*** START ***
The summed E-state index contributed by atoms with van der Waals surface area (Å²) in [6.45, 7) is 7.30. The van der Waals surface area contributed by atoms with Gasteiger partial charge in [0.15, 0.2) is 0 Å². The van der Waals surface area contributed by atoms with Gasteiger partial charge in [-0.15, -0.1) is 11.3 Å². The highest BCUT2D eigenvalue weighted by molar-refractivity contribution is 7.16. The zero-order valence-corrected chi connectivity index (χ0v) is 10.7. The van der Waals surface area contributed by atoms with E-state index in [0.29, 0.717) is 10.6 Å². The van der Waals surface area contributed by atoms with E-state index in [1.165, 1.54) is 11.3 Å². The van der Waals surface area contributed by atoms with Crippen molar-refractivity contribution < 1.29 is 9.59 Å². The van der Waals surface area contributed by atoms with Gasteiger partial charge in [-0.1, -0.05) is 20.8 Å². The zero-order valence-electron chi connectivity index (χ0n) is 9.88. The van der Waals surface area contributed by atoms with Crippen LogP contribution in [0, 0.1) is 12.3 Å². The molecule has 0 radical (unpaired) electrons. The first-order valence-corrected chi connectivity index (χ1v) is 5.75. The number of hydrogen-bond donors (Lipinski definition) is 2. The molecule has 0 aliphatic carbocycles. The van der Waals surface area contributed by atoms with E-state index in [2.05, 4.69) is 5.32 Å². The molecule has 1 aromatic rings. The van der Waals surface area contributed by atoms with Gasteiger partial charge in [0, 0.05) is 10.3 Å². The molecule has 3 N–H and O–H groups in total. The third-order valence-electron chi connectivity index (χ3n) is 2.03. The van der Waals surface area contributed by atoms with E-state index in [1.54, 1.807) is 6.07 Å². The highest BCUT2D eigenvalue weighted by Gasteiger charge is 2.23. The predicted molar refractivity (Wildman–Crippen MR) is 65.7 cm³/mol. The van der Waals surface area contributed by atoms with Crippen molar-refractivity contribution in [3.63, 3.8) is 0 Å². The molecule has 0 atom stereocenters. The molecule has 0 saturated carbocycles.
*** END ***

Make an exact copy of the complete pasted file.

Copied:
The summed E-state index contributed by atoms with van der Waals surface area (Å²) in [6.45, 7) is 7.30. The van der Waals surface area contributed by atoms with Gasteiger partial charge in [0.15, 0.2) is 0 Å². The van der Waals surface area contributed by atoms with Gasteiger partial charge in [-0.15, -0.1) is 11.3 Å². The highest BCUT2D eigenvalue weighted by molar-refractivity contribution is 7.16. The zero-order valence-corrected chi connectivity index (χ0v) is 10.7. The van der Waals surface area contributed by atoms with E-state index in [0.29, 0.717) is 10.6 Å². The van der Waals surface area contributed by atoms with E-state index in [1.165, 1.54) is 11.3 Å². The van der Waals surface area contributed by atoms with Crippen molar-refractivity contribution < 1.29 is 9.59 Å². The van der Waals surface area contributed by atoms with Gasteiger partial charge in [-0.1, -0.05) is 20.8 Å². The zero-order valence-electron chi connectivity index (χ0n) is 9.88. The van der Waals surface area contributed by atoms with Crippen LogP contribution in [0, 0.1) is 12.3 Å². The molecule has 0 radical (unpaired) electrons. The first-order valence-corrected chi connectivity index (χ1v) is 5.75. The number of hydrogen-bond donors (Lipinski definition) is 2. The molecule has 0 aliphatic carbocycles. The van der Waals surface area contributed by atoms with E-state index in [2.05, 4.69) is 5.32 Å². The molecule has 1 aromatic rings. The van der Waals surface area contributed by atoms with Gasteiger partial charge in [0, 0.05) is 10.3 Å². The molecule has 3 N–H and O–H groups in total. The third-order valence-electron chi connectivity index (χ3n) is 2.03. The van der Waals surface area contributed by atoms with E-state index in [1.54, 1.807) is 6.07 Å². The highest BCUT2D eigenvalue weighted by Gasteiger charge is 2.23. The predicted molar refractivity (Wildman–Crippen MR) is 65.7 cm³/mol. The van der Waals surface area contributed by atoms with Crippen molar-refractivity contribution in [3.63, 3.8) is 0 Å². The molecule has 0 atom stereocenters. The molecule has 0 saturated carbocycles.